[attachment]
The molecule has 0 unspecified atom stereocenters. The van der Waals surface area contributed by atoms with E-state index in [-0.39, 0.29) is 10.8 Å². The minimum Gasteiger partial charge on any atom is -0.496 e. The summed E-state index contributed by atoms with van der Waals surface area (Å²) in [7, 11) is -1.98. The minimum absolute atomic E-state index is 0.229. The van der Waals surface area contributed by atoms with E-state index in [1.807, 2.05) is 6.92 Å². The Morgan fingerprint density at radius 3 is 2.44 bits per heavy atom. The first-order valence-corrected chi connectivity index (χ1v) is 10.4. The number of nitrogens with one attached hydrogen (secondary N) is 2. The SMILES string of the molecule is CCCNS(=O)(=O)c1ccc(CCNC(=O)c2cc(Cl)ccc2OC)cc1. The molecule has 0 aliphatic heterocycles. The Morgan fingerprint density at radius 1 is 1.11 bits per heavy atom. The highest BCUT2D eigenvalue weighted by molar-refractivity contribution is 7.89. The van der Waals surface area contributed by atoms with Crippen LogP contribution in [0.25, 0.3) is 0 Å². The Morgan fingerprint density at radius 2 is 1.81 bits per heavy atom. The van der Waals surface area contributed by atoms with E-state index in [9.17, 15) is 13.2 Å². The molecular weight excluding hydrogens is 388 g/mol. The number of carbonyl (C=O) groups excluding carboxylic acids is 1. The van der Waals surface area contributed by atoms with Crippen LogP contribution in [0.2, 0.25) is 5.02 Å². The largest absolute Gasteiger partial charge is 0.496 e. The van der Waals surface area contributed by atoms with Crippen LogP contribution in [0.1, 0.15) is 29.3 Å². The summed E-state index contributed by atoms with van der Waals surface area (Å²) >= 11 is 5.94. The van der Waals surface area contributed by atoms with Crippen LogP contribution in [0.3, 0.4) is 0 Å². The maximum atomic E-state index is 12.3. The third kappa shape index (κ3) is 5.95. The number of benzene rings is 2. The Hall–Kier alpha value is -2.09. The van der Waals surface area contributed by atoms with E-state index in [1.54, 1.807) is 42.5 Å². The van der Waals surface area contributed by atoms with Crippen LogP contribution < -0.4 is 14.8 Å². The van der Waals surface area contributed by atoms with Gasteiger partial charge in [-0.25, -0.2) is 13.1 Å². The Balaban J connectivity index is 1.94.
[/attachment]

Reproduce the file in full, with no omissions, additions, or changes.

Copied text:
The molecule has 0 unspecified atom stereocenters. The van der Waals surface area contributed by atoms with E-state index in [-0.39, 0.29) is 10.8 Å². The minimum Gasteiger partial charge on any atom is -0.496 e. The summed E-state index contributed by atoms with van der Waals surface area (Å²) in [7, 11) is -1.98. The minimum absolute atomic E-state index is 0.229. The van der Waals surface area contributed by atoms with E-state index in [1.807, 2.05) is 6.92 Å². The Morgan fingerprint density at radius 3 is 2.44 bits per heavy atom. The first-order valence-corrected chi connectivity index (χ1v) is 10.4. The number of nitrogens with one attached hydrogen (secondary N) is 2. The SMILES string of the molecule is CCCNS(=O)(=O)c1ccc(CCNC(=O)c2cc(Cl)ccc2OC)cc1. The molecule has 0 aliphatic heterocycles. The Morgan fingerprint density at radius 1 is 1.11 bits per heavy atom. The highest BCUT2D eigenvalue weighted by molar-refractivity contribution is 7.89. The van der Waals surface area contributed by atoms with Crippen LogP contribution in [0.25, 0.3) is 0 Å². The Morgan fingerprint density at radius 2 is 1.81 bits per heavy atom. The van der Waals surface area contributed by atoms with E-state index in [9.17, 15) is 13.2 Å². The molecular weight excluding hydrogens is 388 g/mol. The number of carbonyl (C=O) groups excluding carboxylic acids is 1. The van der Waals surface area contributed by atoms with Crippen LogP contribution in [0.2, 0.25) is 5.02 Å². The largest absolute Gasteiger partial charge is 0.496 e. The van der Waals surface area contributed by atoms with Crippen LogP contribution in [0.1, 0.15) is 29.3 Å². The summed E-state index contributed by atoms with van der Waals surface area (Å²) >= 11 is 5.94. The van der Waals surface area contributed by atoms with Crippen LogP contribution in [0.3, 0.4) is 0 Å². The maximum atomic E-state index is 12.3. The third kappa shape index (κ3) is 5.95. The number of benzene rings is 2. The Hall–Kier alpha value is -2.09. The van der Waals surface area contributed by atoms with E-state index in [1.54, 1.807) is 42.5 Å². The van der Waals surface area contributed by atoms with Crippen LogP contribution < -0.4 is 14.8 Å². The van der Waals surface area contributed by atoms with Gasteiger partial charge in [-0.25, -0.2) is 13.1 Å². The Balaban J connectivity index is 1.94.